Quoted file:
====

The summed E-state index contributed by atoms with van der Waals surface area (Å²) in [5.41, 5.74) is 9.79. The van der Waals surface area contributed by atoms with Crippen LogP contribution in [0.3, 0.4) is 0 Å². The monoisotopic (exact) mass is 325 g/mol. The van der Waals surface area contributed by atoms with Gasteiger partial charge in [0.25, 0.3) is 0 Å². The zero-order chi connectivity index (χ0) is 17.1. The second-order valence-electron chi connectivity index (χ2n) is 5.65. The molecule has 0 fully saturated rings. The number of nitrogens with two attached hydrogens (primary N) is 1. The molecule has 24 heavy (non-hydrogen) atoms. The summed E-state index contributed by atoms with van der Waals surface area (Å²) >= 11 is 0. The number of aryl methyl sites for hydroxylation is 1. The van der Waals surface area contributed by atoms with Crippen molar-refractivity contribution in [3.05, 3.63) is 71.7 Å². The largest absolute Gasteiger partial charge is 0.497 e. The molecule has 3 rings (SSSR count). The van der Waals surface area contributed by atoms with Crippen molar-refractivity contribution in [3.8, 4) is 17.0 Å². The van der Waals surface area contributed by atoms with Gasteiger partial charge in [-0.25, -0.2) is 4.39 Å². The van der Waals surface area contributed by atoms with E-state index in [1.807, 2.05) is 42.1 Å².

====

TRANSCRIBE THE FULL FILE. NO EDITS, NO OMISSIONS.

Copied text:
The summed E-state index contributed by atoms with van der Waals surface area (Å²) in [5.41, 5.74) is 9.79. The van der Waals surface area contributed by atoms with Crippen LogP contribution in [0.3, 0.4) is 0 Å². The monoisotopic (exact) mass is 325 g/mol. The van der Waals surface area contributed by atoms with Gasteiger partial charge in [0.25, 0.3) is 0 Å². The zero-order chi connectivity index (χ0) is 17.1. The second-order valence-electron chi connectivity index (χ2n) is 5.65. The molecule has 0 fully saturated rings. The number of nitrogens with two attached hydrogens (primary N) is 1. The molecule has 24 heavy (non-hydrogen) atoms. The summed E-state index contributed by atoms with van der Waals surface area (Å²) >= 11 is 0. The number of aryl methyl sites for hydroxylation is 1. The van der Waals surface area contributed by atoms with Crippen molar-refractivity contribution in [3.05, 3.63) is 71.7 Å². The largest absolute Gasteiger partial charge is 0.497 e. The molecule has 3 rings (SSSR count). The van der Waals surface area contributed by atoms with Crippen molar-refractivity contribution in [3.8, 4) is 17.0 Å². The van der Waals surface area contributed by atoms with Gasteiger partial charge in [-0.25, -0.2) is 4.39 Å². The van der Waals surface area contributed by atoms with E-state index in [1.807, 2.05) is 42.1 Å².